Marcos Preto, CEO of Agrocortex: Unlocking Value of Forestry Projects

CEO of Agrocortex Marcos Preto

CEO of Agrocortex: Marcos Preto

REDD projects fight logging and environmental destruction of the Earth’s ‘green lungs’ – the amazing and irreplaceable rainforests of the Amazon.

Voluntary carbon credits are in high demand, increasingly so over the past year, and there are growing opportunities for carbon-offset project developers.

Marcos Preto is CEO of Agrocortex and head of Agrocortex’s REDD (reducing emissions from deforestation and forest degradation) project in Brazil. Preto sees the sector’s potential – but acknowledges that carbon credits need to be properly understood and supported if their value is to be unlocked.

“In addition to preventing forest destruction, REDD projects protect biodiversity,” he says. “It is one of the only remuneration options available to landowners to protect forests and prevent alternative land uses that further destroy the environment.”

The Agrocortex project prevented the deforestation of some 5,300 hectares of land between 2014 and 2019. It has generated new sources of income and created jobs in one of the poorest regions Brazil.

Agrocortex has a forest that is being correctly managed while achieving social inclusion, economic development, forest protection and carbon offsetting.

“Buyers need to know the whole story behind a project,” says Preto. “I believe that they have a need and obligation to know what they are supporting, just as we have a need and obligation to deliver exactly what is described in our project plans and objectives.

“We send our buyers materials that highlight the characteristics of our project, the company, our shareholders and activities.” These materials are supported by photos, videos, certifications and all other mandatory documentation.

“We also explain our unique corporate structure to buyers. Our main shareholder is one of the largest private investment groups in Spain, and this gives us high levels of security and credit quality. To know that the money invested will be used correctly, and in accordance with best practices, is important for our supporters.”


The firm’s efforts have attracted recognition and awards, which Preto says in encouraging. “We work in an area of 186,000 hectares in the middle of the ‘Arc of Amazonian Deforestation’ – an area that is under great pressure.

“It is also an important biodiversity corridor that connects the Andes to the Amazon rainforest. It is estimated that there are more than 400 species of birds in the project area, which represents about 20 percent of the species found in Brazil.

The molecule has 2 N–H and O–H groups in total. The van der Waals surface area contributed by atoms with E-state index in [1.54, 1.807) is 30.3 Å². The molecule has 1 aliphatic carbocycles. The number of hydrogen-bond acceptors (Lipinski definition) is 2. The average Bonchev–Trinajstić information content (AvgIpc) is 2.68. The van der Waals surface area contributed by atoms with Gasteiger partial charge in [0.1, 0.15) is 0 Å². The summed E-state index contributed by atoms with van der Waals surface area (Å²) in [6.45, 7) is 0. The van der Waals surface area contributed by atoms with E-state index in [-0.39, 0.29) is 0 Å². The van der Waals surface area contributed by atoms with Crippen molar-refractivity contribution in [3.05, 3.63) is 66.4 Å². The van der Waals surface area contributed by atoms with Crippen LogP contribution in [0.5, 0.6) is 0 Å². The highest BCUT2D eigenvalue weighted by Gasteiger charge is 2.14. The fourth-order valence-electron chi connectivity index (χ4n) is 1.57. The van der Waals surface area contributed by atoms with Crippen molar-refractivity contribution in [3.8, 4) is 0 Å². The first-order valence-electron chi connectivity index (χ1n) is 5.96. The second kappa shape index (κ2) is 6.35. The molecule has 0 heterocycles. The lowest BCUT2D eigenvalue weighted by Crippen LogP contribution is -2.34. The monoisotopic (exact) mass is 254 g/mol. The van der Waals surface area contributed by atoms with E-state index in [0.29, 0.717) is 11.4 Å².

“We have generated positive social and economic impacts in the form of jobs and alternative sources of income. We are continuously searching for the highest standards in our processes and activities. We have VCS and SocialCarbon verifications and FSC certifications.

“We also reinvest of 100 percent of the sales of our carbon credits back into our businesses and our activities are supported by strong partners.”

So, what do new entrants to the market need to know? “It is the same for new entrants and established buyers of carbon credits: know your projects and do not compare on price alone.

“GHG emission reduction projects are important, regardless of the type of project, but it is important to be sure of the quality of the project. Focusing on the price alone does not acknowledge this.

“Buyers should request all the essential information that guarantees the quality of the project, such as third-party certification and verification, as well as results achieved.”

Knowing the project, the owners, the developers, and the social, economic, and environmental benefits is also important.”

Looking to the future, Preto sees three main challenges. “There is a lack of knowledge and experience in the carbon offsetting markets: unfair competition from low-price, low-quality credits, and pressure from customers or buyers to acquire credits at a low price.

“Many buyers analyse only the cost. They do not consider the importance of this revenue for project developers. It is this revenue that must be reinvested in existing projects or in the development of new ones.

“We are asking buyers to choose carbon credits carefully and above all, value high-quality projects. We need everyone’s support on this.”

Forest conservation is becoming more economically competitive, compared with other land uses. “We plan to consolidate our existing projects and develop new ones,” says Preto, “but we need more support from the market and buyers of carbon credits.”

REDD project

The primary objective of the REDD Project is to avoid unplanned destruction of Amazonian rainforest. The project area is located on a private property, Fazenda Seringal Novo Macapá, situated in the municipalities of Manoel Urbano, Pauini and Boca do Acre in the south-western Amazon.

The Agrocortex REDD+ project has established a barrier to deforestation, making an important contribution to biodiversity and climate regulation.

The main deforestation activities are cattle ranching, timber harvesting – legal and illegal – and infrastructure in the form of highways.

Conservation activities include increased monitoring by outside agents and the banning of unpermitted degradation. Other measures include forest fire prevention and firefighting training.

Strong growth Predicted

The REDD project has been widely praised for its conservation of the threatened Brazilian Amazon biome. The benefits of its work have helped to give Agrocortex benchmark status.

It has been acknowledged for huge contributions to economic, environmental and social outcomes in terms of education and the generation of new sources of sustainable incomes for the community.

“We hope that the increasing recognition will bring us visibility and support,” says Preto, “in addition to serving as an inspiration for other projects.”

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